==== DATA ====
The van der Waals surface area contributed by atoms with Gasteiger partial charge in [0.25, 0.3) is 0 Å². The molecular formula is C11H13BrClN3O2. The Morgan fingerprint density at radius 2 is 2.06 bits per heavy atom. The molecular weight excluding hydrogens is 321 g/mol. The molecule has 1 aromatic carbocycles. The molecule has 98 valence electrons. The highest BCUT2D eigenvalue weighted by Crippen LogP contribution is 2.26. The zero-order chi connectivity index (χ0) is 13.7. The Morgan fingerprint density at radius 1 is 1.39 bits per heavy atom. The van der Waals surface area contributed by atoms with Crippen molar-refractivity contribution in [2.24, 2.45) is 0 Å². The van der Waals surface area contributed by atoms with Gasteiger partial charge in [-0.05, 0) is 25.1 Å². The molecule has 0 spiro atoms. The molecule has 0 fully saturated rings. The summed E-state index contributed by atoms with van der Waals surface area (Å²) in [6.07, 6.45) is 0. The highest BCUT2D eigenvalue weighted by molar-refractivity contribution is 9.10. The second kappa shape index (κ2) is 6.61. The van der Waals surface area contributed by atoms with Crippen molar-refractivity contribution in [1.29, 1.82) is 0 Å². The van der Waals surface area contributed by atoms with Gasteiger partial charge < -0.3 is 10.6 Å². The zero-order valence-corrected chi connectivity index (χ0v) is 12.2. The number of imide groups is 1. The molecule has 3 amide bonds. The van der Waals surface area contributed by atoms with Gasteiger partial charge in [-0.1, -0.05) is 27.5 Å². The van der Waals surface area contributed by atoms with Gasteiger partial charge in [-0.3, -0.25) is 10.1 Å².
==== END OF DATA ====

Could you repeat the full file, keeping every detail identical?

The van der Waals surface area contributed by atoms with Gasteiger partial charge in [0.25, 0.3) is 0 Å². The molecular formula is C11H13BrClN3O2. The Morgan fingerprint density at radius 2 is 2.06 bits per heavy atom. The molecular weight excluding hydrogens is 321 g/mol. The molecule has 1 aromatic carbocycles. The molecule has 98 valence electrons. The highest BCUT2D eigenvalue weighted by Crippen LogP contribution is 2.26. The zero-order chi connectivity index (χ0) is 13.7. The Morgan fingerprint density at radius 1 is 1.39 bits per heavy atom. The van der Waals surface area contributed by atoms with Crippen molar-refractivity contribution in [2.24, 2.45) is 0 Å². The van der Waals surface area contributed by atoms with Gasteiger partial charge in [-0.05, 0) is 25.1 Å². The molecule has 0 spiro atoms. The molecule has 0 fully saturated rings. The summed E-state index contributed by atoms with van der Waals surface area (Å²) in [6.07, 6.45) is 0. The highest BCUT2D eigenvalue weighted by molar-refractivity contribution is 9.10. The second kappa shape index (κ2) is 6.61. The van der Waals surface area contributed by atoms with Crippen molar-refractivity contribution in [1.29, 1.82) is 0 Å². The van der Waals surface area contributed by atoms with Gasteiger partial charge < -0.3 is 10.6 Å². The zero-order valence-corrected chi connectivity index (χ0v) is 12.2. The number of imide groups is 1. The molecule has 3 amide bonds. The van der Waals surface area contributed by atoms with Gasteiger partial charge in [-0.1, -0.05) is 27.5 Å². The van der Waals surface area contributed by atoms with Gasteiger partial charge in [-0.3, -0.25) is 10.1 Å².